Draper silences the doubters
Abby grad takes game to next level
Blake Draper has lived with a never ending litany of reasons why he can’t do one thing or another. He’s lived with a constant stream of naysayers telling him he’s not fast enough, not tall enough or not strong enough to play football or make a big play when it counts.
Draper has used every one of those “You can’t” moments as motivation over the years, and these days there’s nothing that makes him happier than proving people wrong. He’s made silencing his doubters his new favorite past-time.
“It’s really awesome when someone says you can’t do something and you can stick your finger in their face and say I did it.” Draper says this with a smile, but there’s a glint in his eyes when he says it, and it lets you know that this is personal for him.
“Nothing makes me work harder than when someone tells me I can’t do something,” Draper says. “You tell me I can’t do this or do that, and I don’t care what it takes, I’m going to find some way to prove you wrong.”
A major transformation
If there’s been one defining feature in Draper’s four years with the Abbotsford Falcons football program, it’s that he’s never been afraid of the moment. Game after game, Draper has gone toe to toe with taller, bigger and faster players, often times coming out on top.
“You look at the defensive side of the ball, and we always had really good running backs every year coming up against me,” Draper says during a recent Face-Time interview.
“You’d hear about how well somebody can run the ball, and obviously they were fast and athletic, and there was pressure there, but it did ultimately make me work harder and push myself to be the kind of player who can step up in the big moments.”
Draper took inspiration from all the great linebackers that came before him, learning from the example that they had set. He also knew coming into high school that he was not going to intimidate anyone. As a freshman he was, by his own admission, short and pudgy. To look at Draper then, you’d never know the potential that was lurking inside, just waiting to be tapped.
Of course, for that to happen, it would require a major physical transformation on Draper’s part. He saw what the class above him was doing in the weight room, and he knew if he wanted the same level of success as other players, he would need to devote himself to hours of training.
He spent those long hours in the gym, strengthening his body, adjusting to the strain of the game, and increasing his knowledge of nutrition.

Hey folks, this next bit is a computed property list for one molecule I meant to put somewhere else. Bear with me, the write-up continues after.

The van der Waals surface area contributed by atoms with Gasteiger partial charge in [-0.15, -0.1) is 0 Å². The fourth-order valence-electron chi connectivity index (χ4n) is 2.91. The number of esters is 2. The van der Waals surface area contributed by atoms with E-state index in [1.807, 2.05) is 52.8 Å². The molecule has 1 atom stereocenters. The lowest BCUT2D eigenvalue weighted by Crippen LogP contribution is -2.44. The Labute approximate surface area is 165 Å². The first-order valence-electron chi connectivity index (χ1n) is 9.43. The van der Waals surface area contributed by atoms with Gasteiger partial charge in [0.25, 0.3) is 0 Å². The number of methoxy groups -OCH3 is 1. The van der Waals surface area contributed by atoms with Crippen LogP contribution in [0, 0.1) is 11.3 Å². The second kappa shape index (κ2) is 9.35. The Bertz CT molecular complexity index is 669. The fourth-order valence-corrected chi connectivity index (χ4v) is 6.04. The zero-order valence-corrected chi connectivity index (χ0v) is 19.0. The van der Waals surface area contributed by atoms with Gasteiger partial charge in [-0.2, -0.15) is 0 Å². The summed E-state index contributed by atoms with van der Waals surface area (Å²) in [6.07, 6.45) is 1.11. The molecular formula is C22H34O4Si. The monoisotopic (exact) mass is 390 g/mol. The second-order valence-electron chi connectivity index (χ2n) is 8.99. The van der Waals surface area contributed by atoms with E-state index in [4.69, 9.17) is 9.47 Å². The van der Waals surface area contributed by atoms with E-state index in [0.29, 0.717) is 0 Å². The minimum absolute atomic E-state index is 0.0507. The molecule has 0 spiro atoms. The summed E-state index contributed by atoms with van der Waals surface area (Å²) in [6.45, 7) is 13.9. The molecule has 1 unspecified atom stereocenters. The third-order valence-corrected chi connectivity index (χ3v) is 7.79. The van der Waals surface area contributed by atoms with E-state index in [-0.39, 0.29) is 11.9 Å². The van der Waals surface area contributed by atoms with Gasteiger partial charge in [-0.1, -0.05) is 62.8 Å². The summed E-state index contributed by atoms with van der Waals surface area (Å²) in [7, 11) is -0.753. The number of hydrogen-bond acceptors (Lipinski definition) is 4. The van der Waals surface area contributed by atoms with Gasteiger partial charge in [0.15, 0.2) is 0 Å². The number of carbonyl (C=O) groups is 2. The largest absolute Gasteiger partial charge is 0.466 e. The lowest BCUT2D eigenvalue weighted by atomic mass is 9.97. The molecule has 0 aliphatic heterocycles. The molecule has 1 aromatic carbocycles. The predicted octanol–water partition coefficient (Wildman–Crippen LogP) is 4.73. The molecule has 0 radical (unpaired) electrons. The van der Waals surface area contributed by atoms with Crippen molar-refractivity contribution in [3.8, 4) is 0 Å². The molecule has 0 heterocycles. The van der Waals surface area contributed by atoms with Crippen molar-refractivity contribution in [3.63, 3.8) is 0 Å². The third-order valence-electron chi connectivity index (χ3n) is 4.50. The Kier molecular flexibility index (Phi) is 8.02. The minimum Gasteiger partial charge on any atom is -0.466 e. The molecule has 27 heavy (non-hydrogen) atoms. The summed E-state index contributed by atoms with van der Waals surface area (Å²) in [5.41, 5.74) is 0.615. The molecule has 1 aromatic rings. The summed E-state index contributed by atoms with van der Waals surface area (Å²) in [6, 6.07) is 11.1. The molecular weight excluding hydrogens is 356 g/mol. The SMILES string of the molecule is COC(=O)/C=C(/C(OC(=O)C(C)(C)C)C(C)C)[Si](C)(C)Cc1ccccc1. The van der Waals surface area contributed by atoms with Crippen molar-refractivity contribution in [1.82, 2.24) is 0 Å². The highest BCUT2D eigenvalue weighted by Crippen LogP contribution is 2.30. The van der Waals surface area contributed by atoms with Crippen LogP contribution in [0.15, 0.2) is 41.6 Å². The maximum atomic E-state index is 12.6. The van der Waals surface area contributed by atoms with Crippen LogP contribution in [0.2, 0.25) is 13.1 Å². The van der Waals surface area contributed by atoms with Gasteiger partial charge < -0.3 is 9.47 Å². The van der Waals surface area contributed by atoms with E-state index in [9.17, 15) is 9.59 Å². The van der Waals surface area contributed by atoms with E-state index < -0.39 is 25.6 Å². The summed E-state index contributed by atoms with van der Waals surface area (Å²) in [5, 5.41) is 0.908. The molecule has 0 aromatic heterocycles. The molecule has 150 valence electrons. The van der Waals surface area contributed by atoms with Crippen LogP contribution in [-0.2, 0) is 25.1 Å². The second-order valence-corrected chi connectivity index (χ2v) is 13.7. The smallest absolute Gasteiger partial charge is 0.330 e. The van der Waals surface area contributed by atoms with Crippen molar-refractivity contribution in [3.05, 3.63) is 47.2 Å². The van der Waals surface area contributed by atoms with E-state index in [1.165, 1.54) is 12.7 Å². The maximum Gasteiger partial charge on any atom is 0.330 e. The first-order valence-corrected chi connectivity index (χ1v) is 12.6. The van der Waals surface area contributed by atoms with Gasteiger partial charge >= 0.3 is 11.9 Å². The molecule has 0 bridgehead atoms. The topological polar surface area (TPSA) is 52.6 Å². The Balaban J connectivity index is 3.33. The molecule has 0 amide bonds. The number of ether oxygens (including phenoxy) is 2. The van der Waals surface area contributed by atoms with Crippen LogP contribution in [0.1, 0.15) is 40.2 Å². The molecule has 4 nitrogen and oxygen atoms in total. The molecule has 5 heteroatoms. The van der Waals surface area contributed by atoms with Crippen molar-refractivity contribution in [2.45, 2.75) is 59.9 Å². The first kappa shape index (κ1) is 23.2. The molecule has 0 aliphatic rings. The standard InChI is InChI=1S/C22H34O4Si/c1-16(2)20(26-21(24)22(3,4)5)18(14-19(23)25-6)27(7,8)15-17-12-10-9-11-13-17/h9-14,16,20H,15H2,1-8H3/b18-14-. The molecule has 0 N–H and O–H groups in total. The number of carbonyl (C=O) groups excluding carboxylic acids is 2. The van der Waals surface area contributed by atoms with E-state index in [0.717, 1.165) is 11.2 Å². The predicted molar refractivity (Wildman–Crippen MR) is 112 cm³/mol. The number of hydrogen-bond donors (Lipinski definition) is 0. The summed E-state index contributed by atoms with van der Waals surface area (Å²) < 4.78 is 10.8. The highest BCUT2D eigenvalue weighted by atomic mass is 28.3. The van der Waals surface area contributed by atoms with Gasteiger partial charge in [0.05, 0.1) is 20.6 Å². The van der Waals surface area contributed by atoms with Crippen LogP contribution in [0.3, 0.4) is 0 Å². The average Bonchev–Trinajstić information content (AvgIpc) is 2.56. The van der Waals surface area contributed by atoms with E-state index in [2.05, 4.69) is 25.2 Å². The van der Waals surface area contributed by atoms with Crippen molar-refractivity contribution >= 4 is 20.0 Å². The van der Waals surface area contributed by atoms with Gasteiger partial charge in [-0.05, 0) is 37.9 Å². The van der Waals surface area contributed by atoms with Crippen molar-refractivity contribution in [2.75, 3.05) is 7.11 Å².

It was those moments that laid the groundwork for his stellar prep career, and by his sophomore season, he had shed pounds as he worked to get leaner and faster. His junior year he implemented the second stage of his plan adding strength and muscle to handle the physical rigors of the game.
“I have had multiple players say I can’t play linebacker because I was too slow, and that was something that I worked on during my sophomore year,” Draper said. “I lost 25 pounds of fat, and heading into my junior and senior year I hit the gym harder than ever and I transformed myself into a better player.”
These days Draper is almost unrecognizable from his early days in a Falcons’ uniform. At 6’1” and 220 pounds, Draper is no longer the one fearing contact - he’s the one delivering the boom.
The Falcons have enjoyed recent levels of success on the gridiron that have not been seen in Abbotsford since the 1950’s. After a title drought for almost 60 years, the Falcons, under the watchful eye of head coach Jake Knapmiller, quickly became one of the most respected programs in Wisconsin, winning multiple Cloverwood Conference titles and making deep runs in the post-season year after year.
The Falcons have quickly gone from a laughing stock and disrespected to one of the best teams in the state among all small schools. Draper and his class were a big part of that sustained success over these past four years.
Those undefeated regular seasons, conference titles and Level Four playoff games were the result of Draper and his teammates maximizing their talents thanks to grueling workouts. That work paid off with the Class of 2020 notching over 40 victories during their time in Falcon red and black.
“It’s something that we were doing, but didn’t know that we were doing at the time. We were just sick of being talked about as the underdogs before every game we played,” Draper said.
As the wins piled up for Abbotsford, so too did Draper’s individual numbers, soaring from 16 tackles during his sophomore season to 75 tackles and seven sacks during his junior campaign.
By the end of his junior year, Draper had earned First Team All-Cloverwood honors at linebacker, and was considered one of the best defenders in the entire state. All of that success set the stage for a monster senior season.